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Been a great week … and I have to tell you that one of the highlights was spending Wednesday afternoon at AT&T Park in San Francisco, enjoying a 7-1 Giants win over the White Sox, and enjoying the wonderful company of Safeway's Larree Renda and Brian Dowling. I had offered to pick up tickets, but they said that they'd take care of it … and I'm glad they did, because the only way we would have had better seats would have been if we'd been in the dugout. (That picture of us at left is where we sat!)

It was a reminder - served up with afternoon baseball, hot dogs and beer - of how lucky I've been to make friends like these over the years, and how I should never take them for granted.

Speaking of friends … I got a reminder this week of how Facebook has changed our lives for the better when I had lunch in the Napa Valley with someone I had not seen since 1976.

My friend, Adrianne Jaski, was someone I knew through an aunt and uncle who lived in Livermore, California. (Her mom had been raised with my dad, and my aunt kept in touch over the years and miles.) The last time I saw Adrianne was while we were both still in college, but Facebook had enabled us to re-establish connections. This week, when I was in Northern California for a speech, I detoured to Yountville for what ended up being an utterly delightful lunch with Adrianne and her husband at a fabulous restaurant called Bottega, where I enjoyed a fabulous risotto made with pork jowls and peas, and a beautifully smooth 2010 Renteria Pinot Noir.

Thank you, Mark Zuckerberg. (And thank you, Adrianne, who worked a lot harder at this than I did.)

Thirty-five years ago today, Apocalypse Now was released … and what I find amazing about that is that I can specifically recall when and where I saw it for the first time - it was the Ziegfeld Theater in Manhattan, I waited on line for several hours to get in, and the movie began with The Doors singing "The End" as a forest in Vietnam is napalmed…the sound of the helicopters moved across the screen and the theater…and we were quickly exposed to Francis Ford Coppola's vision of hell. And then, the blades of the helicopters turned into the blades of the ceiling fan, and we found ourselves with Captain Willard (Martin Sheen), who, we quickly discovered, is in his own personal hell. They may be three or four of the most remarkable opening minutes of any film, ever … and I remember seeing them the first time as if it were yesterday.

And it was 35 years ago. Yikes.

I was thinking about Apocalypse Now this week when I was in San Francisco, and I went to Coppola's Cafe Zoetrope on Kearny Street there, a little Italian bar and restaurant that I've always loved. When I went, I had what I always have - the Chilaquiles, which is not Italian but is delicious, made from crispy tortillas, scrambled eggs, tomatillo sauce and melted cheese. I'm told that the only reason it is on the menu is that Coppola loves them, and that is at least one thing we have in common.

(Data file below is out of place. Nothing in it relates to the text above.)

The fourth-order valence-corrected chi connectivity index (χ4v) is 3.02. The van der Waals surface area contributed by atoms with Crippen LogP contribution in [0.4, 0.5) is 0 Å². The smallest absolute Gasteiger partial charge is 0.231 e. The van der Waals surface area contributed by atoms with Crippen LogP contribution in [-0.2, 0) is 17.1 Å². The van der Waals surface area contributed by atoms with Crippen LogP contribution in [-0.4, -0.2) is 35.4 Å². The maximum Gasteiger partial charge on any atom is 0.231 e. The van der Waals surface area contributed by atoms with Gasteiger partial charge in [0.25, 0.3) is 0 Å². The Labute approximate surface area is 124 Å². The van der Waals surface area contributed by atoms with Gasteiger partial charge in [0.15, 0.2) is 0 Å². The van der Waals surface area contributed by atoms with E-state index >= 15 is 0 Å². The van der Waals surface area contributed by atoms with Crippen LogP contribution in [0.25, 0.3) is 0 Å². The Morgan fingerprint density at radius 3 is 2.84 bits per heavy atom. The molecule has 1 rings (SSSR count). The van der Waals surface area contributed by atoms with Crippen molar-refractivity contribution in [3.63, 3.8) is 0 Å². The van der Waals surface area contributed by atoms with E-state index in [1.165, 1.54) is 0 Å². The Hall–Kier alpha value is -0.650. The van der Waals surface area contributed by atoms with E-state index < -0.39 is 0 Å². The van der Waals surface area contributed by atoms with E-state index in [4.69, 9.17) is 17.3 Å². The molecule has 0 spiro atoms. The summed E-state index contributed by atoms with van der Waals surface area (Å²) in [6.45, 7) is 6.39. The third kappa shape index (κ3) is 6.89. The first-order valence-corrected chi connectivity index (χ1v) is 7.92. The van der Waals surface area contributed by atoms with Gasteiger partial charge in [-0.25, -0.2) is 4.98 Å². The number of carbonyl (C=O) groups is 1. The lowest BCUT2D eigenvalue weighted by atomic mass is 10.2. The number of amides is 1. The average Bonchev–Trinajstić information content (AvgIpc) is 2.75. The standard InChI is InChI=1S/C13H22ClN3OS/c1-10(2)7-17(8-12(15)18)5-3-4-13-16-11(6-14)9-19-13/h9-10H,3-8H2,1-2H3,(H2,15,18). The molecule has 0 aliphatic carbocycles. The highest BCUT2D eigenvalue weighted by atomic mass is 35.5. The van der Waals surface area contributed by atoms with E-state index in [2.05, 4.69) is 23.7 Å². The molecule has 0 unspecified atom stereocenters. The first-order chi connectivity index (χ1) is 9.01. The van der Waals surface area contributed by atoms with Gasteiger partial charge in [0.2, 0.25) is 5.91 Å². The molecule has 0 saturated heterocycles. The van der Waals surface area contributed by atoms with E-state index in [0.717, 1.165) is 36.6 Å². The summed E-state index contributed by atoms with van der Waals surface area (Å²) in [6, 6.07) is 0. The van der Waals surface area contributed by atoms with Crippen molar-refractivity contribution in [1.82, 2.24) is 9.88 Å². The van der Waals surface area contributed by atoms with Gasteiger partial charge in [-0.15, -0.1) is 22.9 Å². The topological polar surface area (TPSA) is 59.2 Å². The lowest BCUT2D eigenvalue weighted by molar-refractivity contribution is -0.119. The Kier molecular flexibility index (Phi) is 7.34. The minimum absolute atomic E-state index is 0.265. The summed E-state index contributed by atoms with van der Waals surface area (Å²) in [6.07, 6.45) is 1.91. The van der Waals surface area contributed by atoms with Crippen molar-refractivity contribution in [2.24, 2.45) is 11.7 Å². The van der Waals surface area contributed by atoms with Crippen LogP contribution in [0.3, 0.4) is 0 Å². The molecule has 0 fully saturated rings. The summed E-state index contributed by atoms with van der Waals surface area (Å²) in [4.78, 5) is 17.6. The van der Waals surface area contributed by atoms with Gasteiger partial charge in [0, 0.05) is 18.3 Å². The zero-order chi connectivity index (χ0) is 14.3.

I washed the Chilaquiles down with the 2008 FC Reserve Viognier, which was amazing.

It doesn't get as much attention as TV series such as "Mad Men" and "The Walking Dead" and "Orange Is The New Black" or "Downton Abbey," but I have to say that have found "Longmire," on A&E, to be fascinating television, based on a series of novels (that I have not read) by Craig Johnson.

The series focuses on Walt Longmire, a modern day Wyoming sheriff who deals with local crimes while recovering from the death of his wife. There is all sorts of fascinating subtext, and the show also examines the tense relationships between the white population and local native American communities. Robert Taylor, as Australian actor best known for his role in , is impressive and taciturn as Longmire, and he's ably supported by a cast that includes Lou Diamond Phillips, Katee Sackhoff, Cassidy Freeman and Gerald McRaney. I love westerns, and this is a good one … worth catching up with on iTunes, On Demand, or whatever.

Last, but hardly least, I spent last weekend attending two weddings in New Jersey - for the same couple, Caitlyn and Shankar. They got married twice because Shankar is Hindu, and Friday night's ceremony was for his religion, while Caitlyn is Catholic, and Saturday's afternoon's ceremony was in a church.

I've been to Catholic weddings before, but never a Hindu ceremony, and I have to tell you that it was a remarkable event - lasting almost three hours long, packed with relatives who eat and talk and celebrate throughout the ceremony, and there is an organic nature to the whole thing. The food was amazing - all vegetarian, all spicy, all delicious.

And then, on Saturday night, there was the party - which consisted mostly of Italians and Trinidadians getting together for six of the most exhausting hours that I've ever spent. It was extraordinary … because let me tell you, these folks know how to party! And there was a very special melding of cultures that I found to be both energizing and, somehow, reassuring.

That's it for this week…Have a great weekend, and I'll see you Monday.


KC's View: